n. (dee-muhr-ur) a written response to a complaint filed in a lawsuit which, in effect, pleads for dismissal on the point that even if the facts alleged in the complaint were true, there is no legal basis for a lawsuit. A hearing before a judge (on the law and motion calendar) will then be held to d...
n. a statement in the defendant's answer to a complaint in a lawsuit that an allegation (claim of fact) is not true. If a defendant denies all allegations it is called a general denial. In answering, the defendant is limited to admitting, denying or denying on the basis he/she/it has no information ...
1) n. a person receiving support from another person (such as a parent), which may qualify the party supporting the dependent for an exemption to reduce his/her income taxes. 2) adj. requiring an event to occur, as the fulfillment of a contract is dependent on the expert being available.
n. when a natural resource (particularly oil) is being used up. The annual amount of depletion may, ironically, provide a tax deduction for the company exploiting the resource because if the resource they are exploiting runs out, they will no longer be able to make money from it.
n. a person testifying (stating answers in response to questions) at a deposition.
n. the act of expelling a foreigner from a country, usually because he/she has a criminal record, committed a crime, lied on his/her entry documents, is in the country illegally or his/her presence is deemed by the Immigration and Naturalization Service, FBI or State Department officials to be again...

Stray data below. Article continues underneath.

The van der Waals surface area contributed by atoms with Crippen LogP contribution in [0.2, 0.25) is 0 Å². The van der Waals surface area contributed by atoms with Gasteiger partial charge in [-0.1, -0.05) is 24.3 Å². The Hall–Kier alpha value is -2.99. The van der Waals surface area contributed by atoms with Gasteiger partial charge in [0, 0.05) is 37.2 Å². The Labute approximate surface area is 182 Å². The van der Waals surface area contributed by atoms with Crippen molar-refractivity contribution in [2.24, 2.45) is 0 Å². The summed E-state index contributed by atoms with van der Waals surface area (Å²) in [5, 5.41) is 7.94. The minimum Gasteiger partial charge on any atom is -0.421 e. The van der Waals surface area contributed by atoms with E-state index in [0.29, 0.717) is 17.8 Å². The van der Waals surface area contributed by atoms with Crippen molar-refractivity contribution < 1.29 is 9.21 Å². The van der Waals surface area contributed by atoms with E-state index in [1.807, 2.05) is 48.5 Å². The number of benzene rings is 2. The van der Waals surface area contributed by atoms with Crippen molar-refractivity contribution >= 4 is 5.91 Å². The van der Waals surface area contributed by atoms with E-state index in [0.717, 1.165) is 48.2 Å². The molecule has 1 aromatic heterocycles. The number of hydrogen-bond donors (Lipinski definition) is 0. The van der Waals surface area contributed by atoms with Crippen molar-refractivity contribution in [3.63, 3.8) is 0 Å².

v. 1) to ask questions of a witness or a party to a lawsuit at a deposition (testimony outside of the courtroom before trial). 2) to testify at a deposition.
n. the taking and recording of testimony of a witness under oath before a court reporter in a place away from the courtroom before trial. A deposition is part of permitted pre-trial discovery (investigation), set up by an attorney for one of the parties to a lawsuit demanding the sworn testimony of ...
v. in accounting, to reduce the value of an asset each year theoretically on the basis that the assets (such as equipment, vehicles or structures) will eventually become obsolete, worn out and of little value.
n. the actual or theoretical gradual loss of value of an asset (particularly business equipment or buildings) through increasing age, natural wear and tear, or deterioration, even though the item may retain or even increase its replacement value due to inflation. Depreciation may be used as a busine...
n. a business fund in which the probable replacement cost of equipment is accumulated each year over the life of the asset, so it can be replaced readily when it becomes obsolete and totally depreciated.
n. something or someone who is abandoned, such as a ship left to drift at sea or a homeless person ignored by family and society.
n. 1) abandoning possession, which is sometimes used in the phrase "dereliction of duty." It includes abandoning a ship, which then becomes a "derelict" which salvagers can board. 2) an old expression for increase of land due to gradual lowering of a tide line (which means the land is building up).
n. a lawsuit brought by a corporation shareholder against the directors, management and/or other shareholders of the corporation, for a failure by management. In effect, the suing shareholder claims to be acting on behalf of the corporation, because the directors and management are failing to exerci...
n. the rules of inheritance established by law in cases in which there is no will naming the persons to receive the possessions of a person who has died. The rules of descent vary somewhat from state to state and will usually be governed by the law of the state in which the deceased party lived. Dep...
descent and distribution
n. the system of laws which determine who will inherit and divide the possessions of a person who has died without a will (intestate).
v. to intentionally abandon a person or thing.